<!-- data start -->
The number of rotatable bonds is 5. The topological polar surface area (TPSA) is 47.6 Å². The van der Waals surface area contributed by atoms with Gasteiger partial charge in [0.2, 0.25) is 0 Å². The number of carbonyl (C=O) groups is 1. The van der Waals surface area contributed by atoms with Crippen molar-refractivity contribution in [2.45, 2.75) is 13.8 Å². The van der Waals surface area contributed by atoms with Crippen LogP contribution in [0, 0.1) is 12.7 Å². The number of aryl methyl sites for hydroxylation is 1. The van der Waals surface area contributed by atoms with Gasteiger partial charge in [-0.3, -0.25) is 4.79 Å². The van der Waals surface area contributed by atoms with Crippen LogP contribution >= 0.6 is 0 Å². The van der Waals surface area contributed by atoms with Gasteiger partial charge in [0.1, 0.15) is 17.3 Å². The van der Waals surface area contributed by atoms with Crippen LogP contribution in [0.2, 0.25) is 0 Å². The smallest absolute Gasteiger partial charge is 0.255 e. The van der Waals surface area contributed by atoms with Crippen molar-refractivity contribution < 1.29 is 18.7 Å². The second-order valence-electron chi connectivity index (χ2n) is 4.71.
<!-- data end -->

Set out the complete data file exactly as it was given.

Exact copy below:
The number of rotatable bonds is 5. The topological polar surface area (TPSA) is 47.6 Å². The van der Waals surface area contributed by atoms with Gasteiger partial charge in [0.2, 0.25) is 0 Å². The number of carbonyl (C=O) groups is 1. The van der Waals surface area contributed by atoms with Crippen molar-refractivity contribution in [2.45, 2.75) is 13.8 Å². The van der Waals surface area contributed by atoms with Crippen LogP contribution in [0, 0.1) is 12.7 Å². The number of aryl methyl sites for hydroxylation is 1. The van der Waals surface area contributed by atoms with Gasteiger partial charge in [-0.3, -0.25) is 4.79 Å². The van der Waals surface area contributed by atoms with Crippen LogP contribution >= 0.6 is 0 Å². The van der Waals surface area contributed by atoms with Gasteiger partial charge in [0.1, 0.15) is 17.3 Å². The van der Waals surface area contributed by atoms with Crippen LogP contribution in [0.2, 0.25) is 0 Å². The smallest absolute Gasteiger partial charge is 0.255 e. The van der Waals surface area contributed by atoms with Crippen molar-refractivity contribution < 1.29 is 18.7 Å². The second-order valence-electron chi connectivity index (χ2n) is 4.71.